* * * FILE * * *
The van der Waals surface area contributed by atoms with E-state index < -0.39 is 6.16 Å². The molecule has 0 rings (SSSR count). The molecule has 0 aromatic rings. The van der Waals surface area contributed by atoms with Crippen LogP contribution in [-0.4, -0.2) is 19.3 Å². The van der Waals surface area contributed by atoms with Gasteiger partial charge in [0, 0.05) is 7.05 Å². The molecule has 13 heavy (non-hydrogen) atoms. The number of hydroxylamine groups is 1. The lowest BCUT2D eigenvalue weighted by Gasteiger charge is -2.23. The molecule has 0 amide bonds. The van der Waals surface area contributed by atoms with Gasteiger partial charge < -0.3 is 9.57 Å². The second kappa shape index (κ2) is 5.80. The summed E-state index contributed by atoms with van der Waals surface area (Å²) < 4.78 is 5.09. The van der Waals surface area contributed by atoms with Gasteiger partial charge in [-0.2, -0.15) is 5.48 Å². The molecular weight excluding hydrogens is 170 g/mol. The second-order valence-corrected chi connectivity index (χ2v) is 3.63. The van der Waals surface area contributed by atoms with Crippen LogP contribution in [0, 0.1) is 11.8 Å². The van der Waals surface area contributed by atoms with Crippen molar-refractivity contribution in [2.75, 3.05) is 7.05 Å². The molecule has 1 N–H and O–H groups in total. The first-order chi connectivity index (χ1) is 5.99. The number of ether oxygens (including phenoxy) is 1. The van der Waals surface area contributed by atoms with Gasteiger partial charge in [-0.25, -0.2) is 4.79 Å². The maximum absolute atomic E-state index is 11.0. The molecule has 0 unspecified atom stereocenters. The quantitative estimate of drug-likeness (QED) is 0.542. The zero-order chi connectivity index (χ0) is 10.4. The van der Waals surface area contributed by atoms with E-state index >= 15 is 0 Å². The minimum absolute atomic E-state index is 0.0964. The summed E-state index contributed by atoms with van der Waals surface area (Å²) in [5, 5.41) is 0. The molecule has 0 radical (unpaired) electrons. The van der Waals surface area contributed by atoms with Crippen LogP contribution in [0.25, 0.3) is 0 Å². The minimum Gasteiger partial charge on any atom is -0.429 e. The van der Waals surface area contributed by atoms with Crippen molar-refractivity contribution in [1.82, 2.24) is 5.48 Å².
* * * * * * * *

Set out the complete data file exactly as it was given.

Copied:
The van der Waals surface area contributed by atoms with E-state index < -0.39 is 6.16 Å². The molecule has 0 rings (SSSR count). The molecule has 0 aromatic rings. The van der Waals surface area contributed by atoms with Crippen LogP contribution in [-0.4, -0.2) is 19.3 Å². The van der Waals surface area contributed by atoms with Gasteiger partial charge in [0, 0.05) is 7.05 Å². The molecule has 13 heavy (non-hydrogen) atoms. The number of hydroxylamine groups is 1. The lowest BCUT2D eigenvalue weighted by Gasteiger charge is -2.23. The molecule has 0 amide bonds. The van der Waals surface area contributed by atoms with Gasteiger partial charge < -0.3 is 9.57 Å². The second kappa shape index (κ2) is 5.80. The summed E-state index contributed by atoms with van der Waals surface area (Å²) < 4.78 is 5.09. The van der Waals surface area contributed by atoms with Gasteiger partial charge in [-0.2, -0.15) is 5.48 Å². The molecular weight excluding hydrogens is 170 g/mol. The second-order valence-corrected chi connectivity index (χ2v) is 3.63. The van der Waals surface area contributed by atoms with Crippen LogP contribution in [0, 0.1) is 11.8 Å². The van der Waals surface area contributed by atoms with Crippen molar-refractivity contribution in [2.75, 3.05) is 7.05 Å². The molecule has 1 N–H and O–H groups in total. The first-order chi connectivity index (χ1) is 5.99. The number of ether oxygens (including phenoxy) is 1. The van der Waals surface area contributed by atoms with Gasteiger partial charge in [-0.25, -0.2) is 4.79 Å². The maximum absolute atomic E-state index is 11.0. The molecule has 0 unspecified atom stereocenters. The quantitative estimate of drug-likeness (QED) is 0.542. The zero-order chi connectivity index (χ0) is 10.4. The van der Waals surface area contributed by atoms with E-state index >= 15 is 0 Å². The minimum absolute atomic E-state index is 0.0964. The summed E-state index contributed by atoms with van der Waals surface area (Å²) in [5, 5.41) is 0. The molecule has 0 radical (unpaired) electrons. The van der Waals surface area contributed by atoms with Crippen LogP contribution in [0.25, 0.3) is 0 Å². The minimum Gasteiger partial charge on any atom is -0.429 e. The van der Waals surface area contributed by atoms with Crippen molar-refractivity contribution in [1.82, 2.24) is 5.48 Å².